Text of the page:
Reggie and Frances Kray on holiday in Jersey
Frances (far left) and Reggie (far right) on holiday in Jersey with friends
Frances with Reggie (far right) and friends in Jersey -- the smile masks a terrifying marriage. according to diary entries that have recently come to light
The letters show a Jeckyll and Hyde side to Reggie’s personality, as he comes across as loving and affectionate in some and bitter and spiteful in others.
In one letter he wrote in August 1960, the mobster calls his then girlfriend a ‘spiteful little tormentor’ and says she was ‘humiliating’ him in front of other inmates after she told him she had been out dancing.
There are also numerous black and white photos of the couple, some of them previously unseen, that are being sold by auctioneers Gorringes of Lewes, East Sussex.
The overall pre-sale estimate for the items, which are going up for auction tomorrow, is £4,000.
Left: Reggie Kray (left) once described as 'the most dangerous men in Britain' with an associate (right) and wife Frances, whose private diary and letters are up for auction; Right: A portrait of the gangster
Frances and Reggie Kray (third and fourth from left) with friends at a London Club
Jane Anderson, a spokesperson from the auction house, said, 'This archive is coming from the estate of Frances Kray.
'Reggie met Frances when she was 16. At first they were pen pals while he was in Wandsworth Prison and the letters were very chatty and friendly.
'The second batch is from after they were engaged and the tone is completely different, often berating her for not writing enough letters.
'They had an unhappy marriage and it appears that someone told Frances to write down incidents while she was trying to divorce Reggie.
A diary written by Frances Kray about her life with Reggie (pictured above on their wedding day) has recently comes to light and tells an unhappy tale of their relationship
'It seems life with him was impossible. She spent most of her time alone in their flat and when he was there he was often drunk and he slept in a bed with various weaponry.
'When he was in prison it was safe for her to have a relationship with him. But on the outside, she was way out of her depth and was very frightened of Reggie, as anyone would have been.
'Considering what happened to Frances, it is a very poignant archive.
A diary kept by the tragic wife of Reggie Kray describing her hellish life with the gangster has emerged
The heart-wrenching diary of Frances Kray describes a terrifying life with gangster Reggie here
'When she died she was buried in the Kray family plot. She had tried to change her name back to her maiden name of Shea and her family tried to get her grave moved from the plot but they didn’t succeed.
In her diary, Frances described her lonely life at their flat in London’s Marble Arch where she lived when she was 25.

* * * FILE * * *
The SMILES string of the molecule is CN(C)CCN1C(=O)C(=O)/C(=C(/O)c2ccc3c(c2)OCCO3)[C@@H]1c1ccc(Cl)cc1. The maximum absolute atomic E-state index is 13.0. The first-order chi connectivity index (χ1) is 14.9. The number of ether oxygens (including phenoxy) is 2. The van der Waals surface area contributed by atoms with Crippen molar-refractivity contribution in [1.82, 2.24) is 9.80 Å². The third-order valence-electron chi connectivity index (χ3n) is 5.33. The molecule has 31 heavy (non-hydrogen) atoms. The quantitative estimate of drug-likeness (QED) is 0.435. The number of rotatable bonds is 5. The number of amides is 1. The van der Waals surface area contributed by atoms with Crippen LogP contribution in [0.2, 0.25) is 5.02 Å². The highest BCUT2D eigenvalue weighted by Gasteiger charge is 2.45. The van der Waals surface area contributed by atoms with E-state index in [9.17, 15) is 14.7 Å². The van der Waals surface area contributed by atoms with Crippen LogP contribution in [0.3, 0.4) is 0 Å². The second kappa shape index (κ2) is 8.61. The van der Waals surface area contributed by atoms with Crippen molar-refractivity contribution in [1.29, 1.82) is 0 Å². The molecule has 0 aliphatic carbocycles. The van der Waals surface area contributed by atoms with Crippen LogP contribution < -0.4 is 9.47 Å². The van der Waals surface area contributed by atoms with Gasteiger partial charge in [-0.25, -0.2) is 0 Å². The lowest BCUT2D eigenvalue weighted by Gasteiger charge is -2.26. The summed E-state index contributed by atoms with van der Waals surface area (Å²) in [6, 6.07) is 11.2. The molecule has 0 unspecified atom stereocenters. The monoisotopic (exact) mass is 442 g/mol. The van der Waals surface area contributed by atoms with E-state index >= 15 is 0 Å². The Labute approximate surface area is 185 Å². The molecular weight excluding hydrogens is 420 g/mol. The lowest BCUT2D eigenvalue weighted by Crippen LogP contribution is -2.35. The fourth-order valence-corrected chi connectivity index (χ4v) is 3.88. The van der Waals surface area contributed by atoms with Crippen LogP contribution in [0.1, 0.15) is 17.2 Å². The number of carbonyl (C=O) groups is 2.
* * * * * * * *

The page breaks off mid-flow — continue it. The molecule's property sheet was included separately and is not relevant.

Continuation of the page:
'Always drunk and slurring and falling all over the place', reads one of Frances's extracts
Her entries are written in abbreviated form, but tell a harrowing story.
She wrote: 'Reggie came in late every night drunk. Got up every morning, two minutes to dress, left me all day, came back late at night drunk.
'Went to his house - his brother walked in bedroom in underwear, swore at me.
'Went back to flat Marble Arch, came back night time.
'By the side of the bed -- gun, sword, knife, chopper, flick-knife. He used to sleep with flick-knife under his pillow.
'I phoned my brother up to get me out of this place and said something about guns. His brother swore at me and started collecting all the guns in a laundry bag.'
She goes on to say how the Krays called a friend at a nearby pub who came and took the weapons away in fear the police had been called.
She went on to write, 'I said something about me looking for a new flat. He said "shut your mouth".'
Frances was then admitted to hospital ‘for some rest’. She wrote, 'Him and his friend took me to the hospital, he was swearing and shouting at me in the car.'
She went on: 'Couldn’t stand it anymore - left him. When I was packing my suitcases to leave he told me he would bring up fictitious characters against me.'
Summing up his behaviour, she adds: 'Always drunk - slurring and falling all over the place.'
EXTRACTS FROM FRANCES'S DIARY TELL A HARROWING TALE
- 'Reggie came in late every night drunk. Got up every morning, two minutes to dress, left me all day, came back late at night drunk.'
- 'Went to his house - his brother walked in bedroom in underwear, swore at me.'
- 'Went back to flat Marble Arch, came back night time.'
- 'By the side of the bed -- gun, sword, knife, chopper, flick-knife. He used to sleep with flick-knife under his pillow.'